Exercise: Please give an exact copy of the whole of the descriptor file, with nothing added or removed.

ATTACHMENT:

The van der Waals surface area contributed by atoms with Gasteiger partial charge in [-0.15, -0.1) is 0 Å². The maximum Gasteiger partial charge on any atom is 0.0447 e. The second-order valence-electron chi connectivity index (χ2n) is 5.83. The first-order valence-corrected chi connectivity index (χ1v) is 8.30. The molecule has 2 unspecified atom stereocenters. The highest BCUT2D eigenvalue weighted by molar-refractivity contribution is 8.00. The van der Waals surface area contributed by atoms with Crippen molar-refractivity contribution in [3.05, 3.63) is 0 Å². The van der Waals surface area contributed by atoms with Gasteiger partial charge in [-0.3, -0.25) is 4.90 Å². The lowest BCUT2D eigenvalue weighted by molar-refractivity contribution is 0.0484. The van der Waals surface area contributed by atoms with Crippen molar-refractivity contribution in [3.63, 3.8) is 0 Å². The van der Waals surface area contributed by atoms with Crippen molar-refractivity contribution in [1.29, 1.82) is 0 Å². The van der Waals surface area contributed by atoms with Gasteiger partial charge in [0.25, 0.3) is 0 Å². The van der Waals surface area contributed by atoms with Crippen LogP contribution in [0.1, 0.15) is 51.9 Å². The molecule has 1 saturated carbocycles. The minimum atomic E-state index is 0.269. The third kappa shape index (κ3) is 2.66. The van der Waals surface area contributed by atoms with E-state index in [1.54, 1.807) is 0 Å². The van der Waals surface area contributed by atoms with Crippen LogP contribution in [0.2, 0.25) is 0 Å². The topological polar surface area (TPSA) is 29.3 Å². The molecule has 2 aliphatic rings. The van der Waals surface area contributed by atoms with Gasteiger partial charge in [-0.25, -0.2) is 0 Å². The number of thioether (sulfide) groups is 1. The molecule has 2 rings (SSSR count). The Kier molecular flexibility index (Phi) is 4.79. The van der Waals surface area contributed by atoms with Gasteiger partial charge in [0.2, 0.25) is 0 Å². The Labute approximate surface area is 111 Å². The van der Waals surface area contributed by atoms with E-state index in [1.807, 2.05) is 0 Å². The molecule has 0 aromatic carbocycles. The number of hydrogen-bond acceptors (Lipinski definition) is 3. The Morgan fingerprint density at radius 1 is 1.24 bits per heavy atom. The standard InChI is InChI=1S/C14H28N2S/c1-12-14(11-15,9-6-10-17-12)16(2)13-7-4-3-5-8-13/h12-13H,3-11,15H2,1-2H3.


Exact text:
The van der Waals surface area contributed by atoms with Gasteiger partial charge in [-0.15, -0.1) is 0 Å². The maximum Gasteiger partial charge on any atom is 0.0447 e. The second-order valence-electron chi connectivity index (χ2n) is 5.83. The first-order valence-corrected chi connectivity index (χ1v) is 8.30. The molecule has 2 unspecified atom stereocenters. The highest BCUT2D eigenvalue weighted by molar-refractivity contribution is 8.00. The van der Waals surface area contributed by atoms with Crippen molar-refractivity contribution in [3.05, 3.63) is 0 Å². The van der Waals surface area contributed by atoms with Gasteiger partial charge in [-0.3, -0.25) is 4.90 Å². The lowest BCUT2D eigenvalue weighted by molar-refractivity contribution is 0.0484. The van der Waals surface area contributed by atoms with Crippen molar-refractivity contribution in [3.63, 3.8) is 0 Å². The van der Waals surface area contributed by atoms with Crippen molar-refractivity contribution in [1.29, 1.82) is 0 Å². The van der Waals surface area contributed by atoms with Gasteiger partial charge in [0.25, 0.3) is 0 Å². The van der Waals surface area contributed by atoms with Crippen LogP contribution in [0.1, 0.15) is 51.9 Å². The molecule has 1 saturated carbocycles. The minimum atomic E-state index is 0.269. The third kappa shape index (κ3) is 2.66. The van der Waals surface area contributed by atoms with E-state index in [1.54, 1.807) is 0 Å². The van der Waals surface area contributed by atoms with Crippen LogP contribution in [0.2, 0.25) is 0 Å². The topological polar surface area (TPSA) is 29.3 Å². The molecule has 2 aliphatic rings. The van der Waals surface area contributed by atoms with Gasteiger partial charge in [-0.25, -0.2) is 0 Å². The number of thioether (sulfide) groups is 1. The molecule has 2 rings (SSSR count). The Kier molecular flexibility index (Phi) is 4.79. The van der Waals surface area contributed by atoms with Gasteiger partial charge in [0.2, 0.25) is 0 Å². The Labute approximate surface area is 111 Å². The van der Waals surface area contributed by atoms with E-state index in [1.807, 2.05) is 0 Å². The molecule has 0 aromatic carbocycles. The number of hydrogen-bond acceptors (Lipinski definition) is 3. The Morgan fingerprint density at radius 1 is 1.24 bits per heavy atom. The standard InChI is InChI=1S/C14H28N2S/c1-12-14(11-15,9-6-10-17-12)16(2)13-7-4-3-5-8-13/h12-13H,3-11,15H2,1-2H3.